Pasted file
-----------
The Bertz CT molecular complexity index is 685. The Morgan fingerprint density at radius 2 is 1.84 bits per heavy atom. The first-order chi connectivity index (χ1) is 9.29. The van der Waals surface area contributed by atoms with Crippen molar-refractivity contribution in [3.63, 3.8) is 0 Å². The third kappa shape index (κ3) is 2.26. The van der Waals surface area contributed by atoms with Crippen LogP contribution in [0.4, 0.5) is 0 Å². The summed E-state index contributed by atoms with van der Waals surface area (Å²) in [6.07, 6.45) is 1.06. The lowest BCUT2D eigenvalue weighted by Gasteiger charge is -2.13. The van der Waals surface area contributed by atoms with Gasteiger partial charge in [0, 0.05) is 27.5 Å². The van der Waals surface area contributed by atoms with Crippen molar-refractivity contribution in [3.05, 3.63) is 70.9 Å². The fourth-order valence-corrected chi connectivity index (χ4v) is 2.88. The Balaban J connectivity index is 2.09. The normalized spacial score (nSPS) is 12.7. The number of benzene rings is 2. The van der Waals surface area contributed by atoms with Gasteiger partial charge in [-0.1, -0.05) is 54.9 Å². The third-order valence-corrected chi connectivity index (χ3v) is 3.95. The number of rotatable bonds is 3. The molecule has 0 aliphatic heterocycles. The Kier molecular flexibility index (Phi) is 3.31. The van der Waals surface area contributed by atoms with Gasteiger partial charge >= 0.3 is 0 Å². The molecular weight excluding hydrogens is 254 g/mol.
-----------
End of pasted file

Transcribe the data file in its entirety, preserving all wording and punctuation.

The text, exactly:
The Bertz CT molecular complexity index is 685. The Morgan fingerprint density at radius 2 is 1.84 bits per heavy atom. The first-order chi connectivity index (χ1) is 9.29. The van der Waals surface area contributed by atoms with Crippen molar-refractivity contribution in [3.63, 3.8) is 0 Å². The third kappa shape index (κ3) is 2.26. The van der Waals surface area contributed by atoms with Crippen LogP contribution in [0.4, 0.5) is 0 Å². The summed E-state index contributed by atoms with van der Waals surface area (Å²) in [6.07, 6.45) is 1.06. The lowest BCUT2D eigenvalue weighted by Gasteiger charge is -2.13. The van der Waals surface area contributed by atoms with Gasteiger partial charge in [0, 0.05) is 27.5 Å². The van der Waals surface area contributed by atoms with Crippen molar-refractivity contribution in [3.05, 3.63) is 70.9 Å². The fourth-order valence-corrected chi connectivity index (χ4v) is 2.88. The Balaban J connectivity index is 2.09. The normalized spacial score (nSPS) is 12.7. The number of benzene rings is 2. The van der Waals surface area contributed by atoms with Gasteiger partial charge in [-0.1, -0.05) is 54.9 Å². The third-order valence-corrected chi connectivity index (χ3v) is 3.95. The number of rotatable bonds is 3. The molecule has 0 aliphatic heterocycles. The Kier molecular flexibility index (Phi) is 3.31. The van der Waals surface area contributed by atoms with Gasteiger partial charge >= 0.3 is 0 Å². The molecular weight excluding hydrogens is 254 g/mol.